The proposed rule would allow employers to distribute customer tips to larger tip pools that include non-tipped workers, such as cooks and dishwashers. This would likely increase the earnings of those employees who are newly added to the tip pool and further incentivize them to provide good customer service. The proposed rule would additionally provide employers greater flexibility in determining pay practices for tipped and non-tipped workers. It also may allow for a reduction in wage disparities among employees who all contribute to the customers’ experience.

This proposed change does not impact tip pooling when an employer takes a tip credit toward the minimum wage requirement. Employers impacted by this proposed rule have until January 4, 2018, to provide comment on the rule. Comments may be submitted electronically at regulations.gov.

Jennifer Fowler-Hermes
jfowler-hermes@williamsparker.com
941-552-2558

Office Holiday Parties: Avoiding Adding Names from Your Company to the Naughty List

Harvey Weinstein, Kevin Spacey, Michael Oreskes, Brett Ratner, Louis C.K., Charlie Rose, and Matt Lauer are a few well-known names that have already appeared on the naughty list for 2017. Although the Mad Men days of the sexy secretary sitting on Santa’s lap (the boss’s lap) with his arms wrapped around her while both are drinking a dry martini SHOULD be a vestige of the past, there are those that believe that “keep your hands to yourself” does not apply to them.  And, there are those that understand the “hands-off” rule, yet when under the influence of alcohol, find their inhibitions on the copy room floor.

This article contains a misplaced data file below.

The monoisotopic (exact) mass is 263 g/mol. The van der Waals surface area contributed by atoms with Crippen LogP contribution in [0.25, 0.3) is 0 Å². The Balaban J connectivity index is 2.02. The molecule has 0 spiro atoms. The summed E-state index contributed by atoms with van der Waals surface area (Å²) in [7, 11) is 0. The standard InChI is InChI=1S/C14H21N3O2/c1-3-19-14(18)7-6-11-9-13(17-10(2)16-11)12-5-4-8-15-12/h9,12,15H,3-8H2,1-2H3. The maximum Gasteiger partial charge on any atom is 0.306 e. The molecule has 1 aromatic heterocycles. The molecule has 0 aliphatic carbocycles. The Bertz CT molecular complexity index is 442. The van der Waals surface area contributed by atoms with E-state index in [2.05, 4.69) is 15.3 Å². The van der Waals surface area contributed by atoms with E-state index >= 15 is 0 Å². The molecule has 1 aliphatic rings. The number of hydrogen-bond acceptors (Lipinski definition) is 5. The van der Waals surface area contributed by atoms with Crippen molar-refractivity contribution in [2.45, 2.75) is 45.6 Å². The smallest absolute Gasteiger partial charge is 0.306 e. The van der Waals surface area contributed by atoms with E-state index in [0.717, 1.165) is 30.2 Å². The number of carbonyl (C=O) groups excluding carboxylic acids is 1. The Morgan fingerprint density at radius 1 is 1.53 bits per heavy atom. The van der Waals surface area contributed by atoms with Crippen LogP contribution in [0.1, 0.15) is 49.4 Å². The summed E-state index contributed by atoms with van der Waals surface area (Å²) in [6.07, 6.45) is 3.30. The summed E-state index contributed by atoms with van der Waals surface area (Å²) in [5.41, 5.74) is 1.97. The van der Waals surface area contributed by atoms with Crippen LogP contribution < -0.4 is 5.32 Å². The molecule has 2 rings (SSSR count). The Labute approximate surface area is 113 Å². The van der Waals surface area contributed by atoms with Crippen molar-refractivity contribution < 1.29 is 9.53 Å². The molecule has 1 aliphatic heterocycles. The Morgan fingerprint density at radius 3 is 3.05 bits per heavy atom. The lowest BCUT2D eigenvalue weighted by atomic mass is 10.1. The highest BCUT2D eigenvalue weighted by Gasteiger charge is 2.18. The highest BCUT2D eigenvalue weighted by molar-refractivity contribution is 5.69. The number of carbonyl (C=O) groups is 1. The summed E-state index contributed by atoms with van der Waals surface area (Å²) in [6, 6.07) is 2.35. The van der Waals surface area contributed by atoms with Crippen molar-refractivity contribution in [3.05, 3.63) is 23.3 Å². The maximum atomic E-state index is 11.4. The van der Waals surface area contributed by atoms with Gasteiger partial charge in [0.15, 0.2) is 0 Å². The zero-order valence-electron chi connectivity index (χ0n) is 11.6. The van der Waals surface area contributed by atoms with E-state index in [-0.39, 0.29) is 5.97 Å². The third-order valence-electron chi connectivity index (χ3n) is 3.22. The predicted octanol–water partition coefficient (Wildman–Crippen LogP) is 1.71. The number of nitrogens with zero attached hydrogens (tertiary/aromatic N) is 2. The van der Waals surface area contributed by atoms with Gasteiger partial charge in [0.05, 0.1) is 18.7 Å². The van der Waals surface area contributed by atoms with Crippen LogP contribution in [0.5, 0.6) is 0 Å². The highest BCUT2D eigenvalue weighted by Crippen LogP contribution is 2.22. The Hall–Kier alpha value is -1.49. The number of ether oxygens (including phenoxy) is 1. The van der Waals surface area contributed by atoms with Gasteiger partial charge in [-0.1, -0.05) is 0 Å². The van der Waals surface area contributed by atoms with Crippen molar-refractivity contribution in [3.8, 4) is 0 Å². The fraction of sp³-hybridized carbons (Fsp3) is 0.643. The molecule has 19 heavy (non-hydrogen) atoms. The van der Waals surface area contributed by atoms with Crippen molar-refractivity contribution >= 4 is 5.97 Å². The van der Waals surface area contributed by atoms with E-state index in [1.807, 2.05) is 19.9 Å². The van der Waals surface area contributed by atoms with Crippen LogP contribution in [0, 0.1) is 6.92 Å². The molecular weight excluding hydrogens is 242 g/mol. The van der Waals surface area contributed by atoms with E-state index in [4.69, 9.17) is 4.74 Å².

Most employers and employees now recognize that in today’s world there is a different expectation as to how to behave appropriately at work then there was in, say, the 1950s or 1960s. Setting aside a discussion of power and how power can lead some to believe that these social norms do not apply to them (see the list above), employers should keep in mind that social norms that are generally recognized in the workplace sometimes are forgotten when there is a party, especially a party with libations. A holiday office party can embolden inappropriate behavior, from simple innuendos to unwelcome touching. The office holiday party can be a quagmire of potential employment issues, even beyond sex harassment including, but not limited to, workers compensation, the Fair Labor Standards Act, and religion. However, this year, with stories of sexual harassment and abuse dominating the news, it is more important than ever for employers to consider the potential risks associated with any planned celebration.